Van Halen's Split Personality: Rolling Stone's 1984 Feature

How a geek and a physique created thud rock's most successful oddsemble

June 21, 1984 1:10 PM ET
Van Halen
Van Halen perform on stage in 1984.
Richard E. Aaron/Redferns

It's a cold March day in Cincinnati. Snow is drifting up against the back door, wind is seeping through the windows, and David Lee Roth is on a picnic. This is his outfit: a hooded sweat shirt with polar bears all over it, a red down vest, a pair of jungle-animal-skin leotards under baggy green pants, the kind of hat Sergeant Preston of the Yukon used to wear and a trio of Day-Glo wooden bracelets. The food arrives in a white limousine, and with his breath coming out in puffs of steam, Dave brushes the snow off a block of cement and arranges little containers of Chinese takeout food in the driveway of the Museum of Natural History.

His face nicely roasted from a recent jaunt to Haiti, Dave's about to have a perfect little lunch. After all, his motto is It doesn't matter if you win or lose, it's how good you look. The restaurant forgot to send any forks or spoons, but Dave is unperturbed. He just pushes his fingers into a box of hot fried rice. A couple of handfuls of pea pods and he's beaming, sucking in the arctic air and passing the egg rolls. His Panasonic box sits nearby in the snow, blaring out oldies by the O'Kaysions, Major Lance, all the great soul singers.

"After you get to the top of the heap, it's very easy to kick back and say, 'Oh, I'd like a sandwich with a little less mustard tomorrow, Edmund,'" he says, tossing back his messy blond hair. A grown man with a walkie-talkie stands nearby, just in case anyone attacks.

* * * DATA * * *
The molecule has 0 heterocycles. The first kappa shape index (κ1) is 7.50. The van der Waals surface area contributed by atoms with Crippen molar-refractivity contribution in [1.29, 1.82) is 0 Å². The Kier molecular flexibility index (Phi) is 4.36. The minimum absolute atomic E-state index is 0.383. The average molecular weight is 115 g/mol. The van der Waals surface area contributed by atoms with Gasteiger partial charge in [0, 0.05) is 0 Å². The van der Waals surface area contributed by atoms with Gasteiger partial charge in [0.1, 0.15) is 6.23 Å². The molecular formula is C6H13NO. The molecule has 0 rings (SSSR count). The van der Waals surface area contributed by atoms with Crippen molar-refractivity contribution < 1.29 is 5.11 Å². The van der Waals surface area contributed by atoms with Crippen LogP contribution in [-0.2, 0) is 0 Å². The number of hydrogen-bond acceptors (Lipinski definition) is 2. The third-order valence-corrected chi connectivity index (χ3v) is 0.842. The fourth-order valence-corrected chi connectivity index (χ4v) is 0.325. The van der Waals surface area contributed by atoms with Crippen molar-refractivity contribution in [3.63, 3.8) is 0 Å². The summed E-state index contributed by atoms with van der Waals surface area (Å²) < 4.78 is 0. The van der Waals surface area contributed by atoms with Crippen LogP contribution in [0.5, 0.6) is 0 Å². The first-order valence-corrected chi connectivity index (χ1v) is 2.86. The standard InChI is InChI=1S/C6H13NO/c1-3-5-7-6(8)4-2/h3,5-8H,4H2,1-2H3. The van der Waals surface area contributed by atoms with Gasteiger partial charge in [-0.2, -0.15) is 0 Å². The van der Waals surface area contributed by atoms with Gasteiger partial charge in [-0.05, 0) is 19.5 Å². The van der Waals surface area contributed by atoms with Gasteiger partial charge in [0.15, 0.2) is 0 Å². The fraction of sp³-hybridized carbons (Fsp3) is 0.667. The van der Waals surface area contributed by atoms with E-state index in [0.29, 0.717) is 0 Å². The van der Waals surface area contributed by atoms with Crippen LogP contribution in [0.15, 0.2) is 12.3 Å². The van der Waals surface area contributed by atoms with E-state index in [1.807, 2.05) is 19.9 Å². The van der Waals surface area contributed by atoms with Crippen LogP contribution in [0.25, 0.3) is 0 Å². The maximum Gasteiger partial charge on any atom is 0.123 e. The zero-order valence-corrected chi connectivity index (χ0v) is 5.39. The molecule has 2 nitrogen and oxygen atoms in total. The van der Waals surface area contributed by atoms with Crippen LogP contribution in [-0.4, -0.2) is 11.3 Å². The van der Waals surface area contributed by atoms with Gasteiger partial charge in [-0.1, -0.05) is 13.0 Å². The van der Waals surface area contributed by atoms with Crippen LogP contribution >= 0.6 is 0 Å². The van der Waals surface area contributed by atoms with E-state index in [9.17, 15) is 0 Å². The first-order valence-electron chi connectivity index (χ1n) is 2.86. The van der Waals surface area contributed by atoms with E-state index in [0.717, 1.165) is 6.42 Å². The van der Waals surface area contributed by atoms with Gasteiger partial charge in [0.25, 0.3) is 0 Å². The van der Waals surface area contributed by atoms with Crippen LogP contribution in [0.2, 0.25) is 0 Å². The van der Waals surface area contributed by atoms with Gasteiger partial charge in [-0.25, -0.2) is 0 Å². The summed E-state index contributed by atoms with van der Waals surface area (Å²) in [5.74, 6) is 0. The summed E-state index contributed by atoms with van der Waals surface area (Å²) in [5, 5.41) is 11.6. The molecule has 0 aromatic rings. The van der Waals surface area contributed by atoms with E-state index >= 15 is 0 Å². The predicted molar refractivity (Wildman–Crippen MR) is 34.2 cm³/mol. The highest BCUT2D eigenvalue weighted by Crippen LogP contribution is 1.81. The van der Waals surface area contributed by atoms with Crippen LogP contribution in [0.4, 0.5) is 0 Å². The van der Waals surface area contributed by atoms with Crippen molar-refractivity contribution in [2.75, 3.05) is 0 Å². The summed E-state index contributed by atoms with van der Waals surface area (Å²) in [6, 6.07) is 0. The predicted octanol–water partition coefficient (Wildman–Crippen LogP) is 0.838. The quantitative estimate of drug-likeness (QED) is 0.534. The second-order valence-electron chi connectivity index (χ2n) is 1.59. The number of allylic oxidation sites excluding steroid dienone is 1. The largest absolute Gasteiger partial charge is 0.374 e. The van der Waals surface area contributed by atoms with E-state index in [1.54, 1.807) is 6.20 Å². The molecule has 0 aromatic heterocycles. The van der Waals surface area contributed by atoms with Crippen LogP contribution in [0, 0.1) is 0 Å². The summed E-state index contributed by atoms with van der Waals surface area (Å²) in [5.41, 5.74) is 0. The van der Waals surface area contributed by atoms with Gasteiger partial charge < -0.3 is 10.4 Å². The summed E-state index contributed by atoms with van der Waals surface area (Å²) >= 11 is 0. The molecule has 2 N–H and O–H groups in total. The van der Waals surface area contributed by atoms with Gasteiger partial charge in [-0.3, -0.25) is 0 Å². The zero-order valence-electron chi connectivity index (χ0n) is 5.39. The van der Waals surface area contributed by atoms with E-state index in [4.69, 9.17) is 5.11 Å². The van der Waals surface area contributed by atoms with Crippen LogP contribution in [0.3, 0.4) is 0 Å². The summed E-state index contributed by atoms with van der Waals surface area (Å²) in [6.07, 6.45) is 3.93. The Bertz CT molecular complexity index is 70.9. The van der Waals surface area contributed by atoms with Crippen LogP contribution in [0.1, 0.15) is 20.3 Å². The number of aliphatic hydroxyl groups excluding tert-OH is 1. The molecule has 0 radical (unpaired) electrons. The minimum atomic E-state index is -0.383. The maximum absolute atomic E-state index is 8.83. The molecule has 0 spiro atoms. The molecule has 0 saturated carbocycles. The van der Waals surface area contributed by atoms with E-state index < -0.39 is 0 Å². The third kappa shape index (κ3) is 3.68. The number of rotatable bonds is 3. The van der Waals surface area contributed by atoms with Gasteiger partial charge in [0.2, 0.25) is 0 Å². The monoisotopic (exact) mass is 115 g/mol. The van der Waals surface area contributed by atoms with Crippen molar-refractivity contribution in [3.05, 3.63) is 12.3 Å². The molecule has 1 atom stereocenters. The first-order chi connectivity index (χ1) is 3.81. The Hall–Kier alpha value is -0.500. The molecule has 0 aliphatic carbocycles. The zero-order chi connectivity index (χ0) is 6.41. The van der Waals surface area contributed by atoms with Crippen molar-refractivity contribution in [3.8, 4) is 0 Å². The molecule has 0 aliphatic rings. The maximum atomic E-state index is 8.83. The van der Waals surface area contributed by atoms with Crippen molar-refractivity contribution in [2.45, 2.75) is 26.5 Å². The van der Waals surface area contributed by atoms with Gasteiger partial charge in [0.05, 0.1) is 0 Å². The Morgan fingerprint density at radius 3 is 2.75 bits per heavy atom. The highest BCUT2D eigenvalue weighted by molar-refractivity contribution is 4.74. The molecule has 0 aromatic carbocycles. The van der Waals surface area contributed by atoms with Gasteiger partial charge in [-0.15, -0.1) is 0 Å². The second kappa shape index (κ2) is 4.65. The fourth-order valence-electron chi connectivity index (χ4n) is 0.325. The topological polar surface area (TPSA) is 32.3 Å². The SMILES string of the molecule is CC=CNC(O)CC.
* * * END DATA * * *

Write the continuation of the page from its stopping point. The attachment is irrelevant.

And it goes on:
Dave may say that all he wants out of life is a bathing suit, but he has a curious mind. A dull moment came last year, and he enrolled in Beginner Bagpipe. He's taking Portuguese classes and kick-boxing lessons. But this studious Dave is nothing like the guy onstage, a rock star Fred Flintstone could understand. "People want the most primal rhythms and ambiances," he says, explaining why teenage boys idolize Van Halen, the heavy-metal band he's fronted for some eleven years. "I feel that for the remainder of our career, people will be involved in it

"It doesn't mean you have to fly around," he goes on. "Bruce Springsteen hasn't left the ground in ten years, and he still has that magnetism."

"Do you admire Springsteen?"

"I saw one of his shows," he says, lighting a joint. "I was very happy."

"But was it transcendent?"

"What do you mean, transcendent?"

"Well, was it the most awesome thing you'd ever seen?"

"Honey," Dave says, "I can go to White Castle and look in the bag and say, 'This is the most awesome thing I've ever seen.'"